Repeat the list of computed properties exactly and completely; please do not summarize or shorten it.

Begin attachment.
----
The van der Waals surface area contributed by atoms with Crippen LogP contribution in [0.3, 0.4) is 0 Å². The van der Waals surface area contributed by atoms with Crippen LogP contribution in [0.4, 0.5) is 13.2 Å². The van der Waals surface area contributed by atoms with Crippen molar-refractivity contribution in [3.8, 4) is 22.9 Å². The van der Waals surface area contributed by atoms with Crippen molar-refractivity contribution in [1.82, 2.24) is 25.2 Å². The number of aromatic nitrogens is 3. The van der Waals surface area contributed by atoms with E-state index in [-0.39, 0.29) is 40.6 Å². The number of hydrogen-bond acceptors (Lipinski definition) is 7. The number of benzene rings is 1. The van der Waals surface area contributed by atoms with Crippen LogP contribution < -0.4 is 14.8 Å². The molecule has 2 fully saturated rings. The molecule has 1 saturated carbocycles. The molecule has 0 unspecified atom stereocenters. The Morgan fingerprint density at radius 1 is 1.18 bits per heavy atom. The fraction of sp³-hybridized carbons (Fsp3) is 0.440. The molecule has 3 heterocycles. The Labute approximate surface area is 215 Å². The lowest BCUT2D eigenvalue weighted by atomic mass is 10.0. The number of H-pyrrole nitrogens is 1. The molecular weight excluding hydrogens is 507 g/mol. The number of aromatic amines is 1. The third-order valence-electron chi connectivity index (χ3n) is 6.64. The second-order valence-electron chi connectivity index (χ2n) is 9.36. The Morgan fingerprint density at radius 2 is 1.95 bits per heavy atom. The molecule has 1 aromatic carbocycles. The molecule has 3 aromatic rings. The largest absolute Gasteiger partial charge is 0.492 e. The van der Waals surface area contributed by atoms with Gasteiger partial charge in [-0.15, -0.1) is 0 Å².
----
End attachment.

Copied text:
The van der Waals surface area contributed by atoms with Crippen LogP contribution in [0.3, 0.4) is 0 Å². The van der Waals surface area contributed by atoms with Crippen LogP contribution in [0.4, 0.5) is 13.2 Å². The van der Waals surface area contributed by atoms with Crippen molar-refractivity contribution in [3.8, 4) is 22.9 Å². The van der Waals surface area contributed by atoms with Crippen molar-refractivity contribution in [1.82, 2.24) is 25.2 Å². The number of aromatic nitrogens is 3. The van der Waals surface area contributed by atoms with E-state index in [-0.39, 0.29) is 40.6 Å². The number of hydrogen-bond acceptors (Lipinski definition) is 7. The number of benzene rings is 1. The van der Waals surface area contributed by atoms with Crippen LogP contribution < -0.4 is 14.8 Å². The molecule has 2 fully saturated rings. The molecule has 1 saturated carbocycles. The molecule has 0 unspecified atom stereocenters. The Morgan fingerprint density at radius 1 is 1.18 bits per heavy atom. The fraction of sp³-hybridized carbons (Fsp3) is 0.440. The molecule has 3 heterocycles. The Labute approximate surface area is 215 Å². The lowest BCUT2D eigenvalue weighted by atomic mass is 10.0. The number of H-pyrrole nitrogens is 1. The molecular weight excluding hydrogens is 507 g/mol. The number of aromatic amines is 1. The third-order valence-electron chi connectivity index (χ3n) is 6.64. The second-order valence-electron chi connectivity index (χ2n) is 9.36. The Morgan fingerprint density at radius 2 is 1.95 bits per heavy atom. The molecule has 1 aromatic carbocycles. The molecule has 3 aromatic rings. The largest absolute Gasteiger partial charge is 0.492 e. The van der Waals surface area contributed by atoms with Gasteiger partial charge in [-0.15, -0.1) is 0 Å².